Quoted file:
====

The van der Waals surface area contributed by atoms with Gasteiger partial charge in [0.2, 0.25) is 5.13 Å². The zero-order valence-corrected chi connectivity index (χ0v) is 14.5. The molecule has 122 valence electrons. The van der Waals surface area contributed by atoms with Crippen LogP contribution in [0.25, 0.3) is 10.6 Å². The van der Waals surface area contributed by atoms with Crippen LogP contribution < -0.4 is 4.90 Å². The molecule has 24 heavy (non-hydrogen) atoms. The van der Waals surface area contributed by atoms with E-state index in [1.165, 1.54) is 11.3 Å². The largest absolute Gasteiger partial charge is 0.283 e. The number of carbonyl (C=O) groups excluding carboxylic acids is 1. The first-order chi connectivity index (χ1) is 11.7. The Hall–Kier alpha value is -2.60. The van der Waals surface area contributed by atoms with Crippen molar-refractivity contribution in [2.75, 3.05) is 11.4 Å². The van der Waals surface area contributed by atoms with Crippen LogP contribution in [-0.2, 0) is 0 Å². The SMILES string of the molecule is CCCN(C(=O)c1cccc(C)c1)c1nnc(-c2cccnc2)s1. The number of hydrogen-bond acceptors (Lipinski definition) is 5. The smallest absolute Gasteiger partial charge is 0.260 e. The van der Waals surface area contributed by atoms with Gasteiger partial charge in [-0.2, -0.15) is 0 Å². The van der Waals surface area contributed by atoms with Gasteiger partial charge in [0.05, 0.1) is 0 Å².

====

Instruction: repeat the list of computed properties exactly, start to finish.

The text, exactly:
The van der Waals surface area contributed by atoms with Gasteiger partial charge in [0.2, 0.25) is 5.13 Å². The zero-order valence-corrected chi connectivity index (χ0v) is 14.5. The molecule has 122 valence electrons. The van der Waals surface area contributed by atoms with Crippen LogP contribution in [0.25, 0.3) is 10.6 Å². The van der Waals surface area contributed by atoms with Crippen LogP contribution < -0.4 is 4.90 Å². The molecule has 24 heavy (non-hydrogen) atoms. The van der Waals surface area contributed by atoms with E-state index in [1.165, 1.54) is 11.3 Å². The largest absolute Gasteiger partial charge is 0.283 e. The number of carbonyl (C=O) groups excluding carboxylic acids is 1. The first-order chi connectivity index (χ1) is 11.7. The Hall–Kier alpha value is -2.60. The van der Waals surface area contributed by atoms with Crippen molar-refractivity contribution in [2.75, 3.05) is 11.4 Å². The van der Waals surface area contributed by atoms with Crippen LogP contribution in [-0.2, 0) is 0 Å². The SMILES string of the molecule is CCCN(C(=O)c1cccc(C)c1)c1nnc(-c2cccnc2)s1. The number of hydrogen-bond acceptors (Lipinski definition) is 5. The smallest absolute Gasteiger partial charge is 0.260 e. The van der Waals surface area contributed by atoms with Gasteiger partial charge in [-0.2, -0.15) is 0 Å². The van der Waals surface area contributed by atoms with Gasteiger partial charge in [0.05, 0.1) is 0 Å².